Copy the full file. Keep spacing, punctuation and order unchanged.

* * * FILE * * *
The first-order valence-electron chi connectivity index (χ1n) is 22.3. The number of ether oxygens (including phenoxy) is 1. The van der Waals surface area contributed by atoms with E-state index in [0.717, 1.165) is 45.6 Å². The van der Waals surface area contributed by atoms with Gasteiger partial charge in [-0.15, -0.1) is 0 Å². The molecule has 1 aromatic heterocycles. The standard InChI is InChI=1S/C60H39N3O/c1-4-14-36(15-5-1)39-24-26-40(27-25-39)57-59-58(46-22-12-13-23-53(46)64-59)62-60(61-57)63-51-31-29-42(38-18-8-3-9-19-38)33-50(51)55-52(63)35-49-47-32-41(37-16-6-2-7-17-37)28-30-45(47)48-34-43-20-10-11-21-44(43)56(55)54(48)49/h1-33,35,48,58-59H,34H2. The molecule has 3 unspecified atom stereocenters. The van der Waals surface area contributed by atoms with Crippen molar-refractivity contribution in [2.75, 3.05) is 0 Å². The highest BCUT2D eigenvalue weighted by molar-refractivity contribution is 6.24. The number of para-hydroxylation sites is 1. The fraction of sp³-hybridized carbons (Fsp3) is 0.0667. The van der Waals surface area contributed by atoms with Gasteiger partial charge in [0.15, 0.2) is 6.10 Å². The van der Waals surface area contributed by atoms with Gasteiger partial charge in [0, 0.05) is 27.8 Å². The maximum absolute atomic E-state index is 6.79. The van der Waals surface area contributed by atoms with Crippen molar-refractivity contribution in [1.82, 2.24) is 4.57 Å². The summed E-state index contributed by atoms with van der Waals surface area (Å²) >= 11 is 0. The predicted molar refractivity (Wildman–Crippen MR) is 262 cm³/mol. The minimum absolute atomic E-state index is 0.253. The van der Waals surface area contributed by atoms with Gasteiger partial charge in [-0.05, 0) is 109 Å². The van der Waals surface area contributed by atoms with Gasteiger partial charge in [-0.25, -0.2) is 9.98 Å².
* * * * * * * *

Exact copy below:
The first-order valence-electron chi connectivity index (χ1n) is 22.3. The number of ether oxygens (including phenoxy) is 1. The van der Waals surface area contributed by atoms with E-state index in [0.717, 1.165) is 45.6 Å². The van der Waals surface area contributed by atoms with Gasteiger partial charge in [-0.15, -0.1) is 0 Å². The molecule has 1 aromatic heterocycles. The standard InChI is InChI=1S/C60H39N3O/c1-4-14-36(15-5-1)39-24-26-40(27-25-39)57-59-58(46-22-12-13-23-53(46)64-59)62-60(61-57)63-51-31-29-42(38-18-8-3-9-19-38)33-50(51)55-52(63)35-49-47-32-41(37-16-6-2-7-17-37)28-30-45(47)48-34-43-20-10-11-21-44(43)56(55)54(48)49/h1-33,35,48,58-59H,34H2. The molecule has 3 unspecified atom stereocenters. The van der Waals surface area contributed by atoms with Crippen molar-refractivity contribution in [2.75, 3.05) is 0 Å². The highest BCUT2D eigenvalue weighted by molar-refractivity contribution is 6.24. The number of para-hydroxylation sites is 1. The fraction of sp³-hybridized carbons (Fsp3) is 0.0667. The van der Waals surface area contributed by atoms with Gasteiger partial charge in [0.15, 0.2) is 6.10 Å². The van der Waals surface area contributed by atoms with Gasteiger partial charge in [0, 0.05) is 27.8 Å². The maximum absolute atomic E-state index is 6.79. The van der Waals surface area contributed by atoms with Crippen molar-refractivity contribution in [1.82, 2.24) is 4.57 Å². The summed E-state index contributed by atoms with van der Waals surface area (Å²) >= 11 is 0. The predicted molar refractivity (Wildman–Crippen MR) is 262 cm³/mol. The minimum absolute atomic E-state index is 0.253. The van der Waals surface area contributed by atoms with Gasteiger partial charge in [-0.05, 0) is 109 Å². The van der Waals surface area contributed by atoms with Gasteiger partial charge in [-0.25, -0.2) is 9.98 Å².